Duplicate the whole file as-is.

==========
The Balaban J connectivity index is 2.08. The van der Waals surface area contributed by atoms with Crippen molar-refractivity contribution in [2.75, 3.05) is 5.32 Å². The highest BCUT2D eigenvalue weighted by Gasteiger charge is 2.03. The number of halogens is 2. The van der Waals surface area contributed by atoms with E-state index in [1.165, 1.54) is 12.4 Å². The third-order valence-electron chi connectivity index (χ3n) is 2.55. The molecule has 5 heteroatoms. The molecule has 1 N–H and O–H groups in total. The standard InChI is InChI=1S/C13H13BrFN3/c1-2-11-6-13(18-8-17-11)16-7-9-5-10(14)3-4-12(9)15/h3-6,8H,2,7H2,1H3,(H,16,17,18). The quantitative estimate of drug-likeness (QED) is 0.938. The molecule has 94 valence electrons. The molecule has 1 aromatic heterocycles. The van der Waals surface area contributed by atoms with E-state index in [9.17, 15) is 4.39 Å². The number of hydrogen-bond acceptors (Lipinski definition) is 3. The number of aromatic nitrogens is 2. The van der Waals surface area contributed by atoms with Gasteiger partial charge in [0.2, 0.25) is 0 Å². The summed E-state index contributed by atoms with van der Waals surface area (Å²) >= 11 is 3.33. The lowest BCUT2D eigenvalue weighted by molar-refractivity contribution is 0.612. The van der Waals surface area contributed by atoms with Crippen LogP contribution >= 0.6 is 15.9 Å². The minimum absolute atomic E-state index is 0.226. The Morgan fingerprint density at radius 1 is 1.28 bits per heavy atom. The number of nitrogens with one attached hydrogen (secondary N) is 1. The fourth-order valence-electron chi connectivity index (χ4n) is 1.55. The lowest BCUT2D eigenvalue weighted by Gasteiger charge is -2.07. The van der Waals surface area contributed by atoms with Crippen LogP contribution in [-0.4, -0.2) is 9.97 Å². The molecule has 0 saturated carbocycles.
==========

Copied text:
The Balaban J connectivity index is 2.08. The van der Waals surface area contributed by atoms with Crippen molar-refractivity contribution in [2.75, 3.05) is 5.32 Å². The highest BCUT2D eigenvalue weighted by Gasteiger charge is 2.03. The number of halogens is 2. The van der Waals surface area contributed by atoms with E-state index in [1.165, 1.54) is 12.4 Å². The third-order valence-electron chi connectivity index (χ3n) is 2.55. The molecule has 5 heteroatoms. The molecule has 1 N–H and O–H groups in total. The standard InChI is InChI=1S/C13H13BrFN3/c1-2-11-6-13(18-8-17-11)16-7-9-5-10(14)3-4-12(9)15/h3-6,8H,2,7H2,1H3,(H,16,17,18). The quantitative estimate of drug-likeness (QED) is 0.938. The molecule has 94 valence electrons. The molecule has 1 aromatic heterocycles. The van der Waals surface area contributed by atoms with E-state index in [9.17, 15) is 4.39 Å². The number of hydrogen-bond acceptors (Lipinski definition) is 3. The number of aromatic nitrogens is 2. The van der Waals surface area contributed by atoms with Gasteiger partial charge in [0.2, 0.25) is 0 Å². The summed E-state index contributed by atoms with van der Waals surface area (Å²) >= 11 is 3.33. The lowest BCUT2D eigenvalue weighted by molar-refractivity contribution is 0.612. The van der Waals surface area contributed by atoms with Crippen LogP contribution >= 0.6 is 15.9 Å². The minimum absolute atomic E-state index is 0.226. The Morgan fingerprint density at radius 1 is 1.28 bits per heavy atom. The number of nitrogens with one attached hydrogen (secondary N) is 1. The fourth-order valence-electron chi connectivity index (χ4n) is 1.55. The lowest BCUT2D eigenvalue weighted by Gasteiger charge is -2.07. The van der Waals surface area contributed by atoms with Crippen LogP contribution in [-0.4, -0.2) is 9.97 Å². The molecule has 0 saturated carbocycles.